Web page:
Joey Lies remembers the first time he played a major bantam hockey game. Then 12 years old, playing for a regional team, he recalls being run over.
“I got knocked down a couple of times and I thought, ‘Ok, it can’t be like this all season,’” he joked.
Only seconds later, the intimidation faded away and Lies got on the board.
“I got up and I scored. I liked it then and it was really good to me since.”
This season, the 14-year-old Lies is the captain of the Norman Wolves, a regional bantam AAA team playing in the Winnipeg bantam AAA league.
“This year, I went to tryouts and I was told then that I’d be captain. They said, ‘Keep on working, keep on doing what you’re doing, because it’s obviously gotten me to good places,’” he said.
“It’s so cool, being the only guy out there with the C from the north. Leading our group of guys, it’s a huge honour.”
Despite being a first-year player, Lies played first line minutes with the Wolves last season, finishing second in team scoring with 42 points in 36 games.
Facing the big boys proved intimidating at first for a then-12-year-old Lies, but he eventually found success.
“The first time, when we played in Portage, it was kind of scary. I played on a couple of spring teams, so I was kind of used to it already, but they were nowhere near the size of these guys.”
Now in his second year with the club, Lies is leading the way as a veteran on a team full of rookies. As a northern team, certain challenges come with the territory - while Lies and a few teammates are based in Flin Flon, the Wolves as a team are based in Thompson and consist mainly of Thompson players. Each week, Lies and his local teammates have to drive long distances, including four hours to Thompson and four hours back for home games or practices. Players based in Flin Flon and The Pas meet in The Pas for practices every week, separate from their teammates further north.
“When we do get the chance to practice, we make the best out of it,” said Lies.
“Last year, there were only four first-year players. Now, there’s only four returning players. We’ve got a lot of first-year bantam players. We’ve played a couple teams that are ranked nationally. Those games weren’t the greatest - our league is pretty good. They practice three times a week and living four hours away, it’s kind of rough.”
Having a younger roster is translating to a rough start. The Wolves have lost each of their first 15 games. Norman has only scored 24 times in those 10 games, giving up 142 goals in the process.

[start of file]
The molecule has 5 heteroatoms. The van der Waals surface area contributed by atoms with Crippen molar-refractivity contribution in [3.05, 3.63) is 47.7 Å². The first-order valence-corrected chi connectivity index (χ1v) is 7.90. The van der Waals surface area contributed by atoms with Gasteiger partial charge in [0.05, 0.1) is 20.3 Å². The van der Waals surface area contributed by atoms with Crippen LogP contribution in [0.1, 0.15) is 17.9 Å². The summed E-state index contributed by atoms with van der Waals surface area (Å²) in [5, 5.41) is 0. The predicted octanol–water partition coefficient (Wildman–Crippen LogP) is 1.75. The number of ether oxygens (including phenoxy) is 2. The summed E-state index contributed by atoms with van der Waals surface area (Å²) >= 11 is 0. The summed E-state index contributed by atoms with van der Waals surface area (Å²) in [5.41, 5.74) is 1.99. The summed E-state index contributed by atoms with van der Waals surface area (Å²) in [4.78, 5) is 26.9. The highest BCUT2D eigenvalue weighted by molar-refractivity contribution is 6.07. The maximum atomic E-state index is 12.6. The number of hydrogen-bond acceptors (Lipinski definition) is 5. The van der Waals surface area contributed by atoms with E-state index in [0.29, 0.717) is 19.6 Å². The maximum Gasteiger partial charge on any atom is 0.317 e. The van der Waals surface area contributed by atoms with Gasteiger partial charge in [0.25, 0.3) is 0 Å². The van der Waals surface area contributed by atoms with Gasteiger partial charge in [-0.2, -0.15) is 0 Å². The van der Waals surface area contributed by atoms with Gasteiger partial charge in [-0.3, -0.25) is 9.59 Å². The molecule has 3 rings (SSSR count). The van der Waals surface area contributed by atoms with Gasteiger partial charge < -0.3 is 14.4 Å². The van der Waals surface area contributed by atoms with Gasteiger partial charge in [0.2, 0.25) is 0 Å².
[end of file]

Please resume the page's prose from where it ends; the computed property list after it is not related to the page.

Lies is leading the way on his team early with 13 points in as many games - factoring in on more than half his team’s goals, despite missing a game with a knee injury.
“We’ve had a couple of really good teams at the start. We’re [0-14-1] right now, but we’ve played Winnipeg teams and all the top end groups. Our first 10 or 15 games are pretty rough, but our team is just building chemistry and starting off. After the first couple games, all the boys will know.”
It’s uncommon for Flin Flonners to captain northern regional rep teams, but that trend has changed in recent years. Lies can look closer to home to find another recent regional captain - just down the hall in the family home, in fact.
Joey’s older brother Justin, now with the WHL’s Vancouver Giants, was the last Flin Flon-based captain of the Wolves, leading the team in the 2017-18 season. A successful year with the Wolves led to Justin being selected in the WHL bantam draft, then playing a season in Winnipeg with Rink Hockey Academy (RHA), one of western Canada’s top sports school programs.
Joey hopes strong play this season will lead to his name being called in the WHL bantam draft, following in his older brother’s footsteps.
“That’s the goal, to play in the Dub (WHL). That’s a pretty awesome spot,” he said.
“The day he got drafted, I was super excited for him, but then I thought, ‘Now it’s my turn.’ I have to live up to the hype. It’s up to me now. It’s been my goal to go higher than Justin did. That’s been my goal ever since.”
He hopes to play major junior and be Flin Flon’s first born-and-raised talent in the NHL in years - that is, if his brother doesn’t get there first.
“It’s just going to push me harder, thinking, ‘What else do I have to do?’ I’ve been to Manitoba camps and stuff like that and I feel like I’ve been one of the top players there."
"I know what I can do - now I’ve got to do this all season and hopefully it takes me to the Dub.”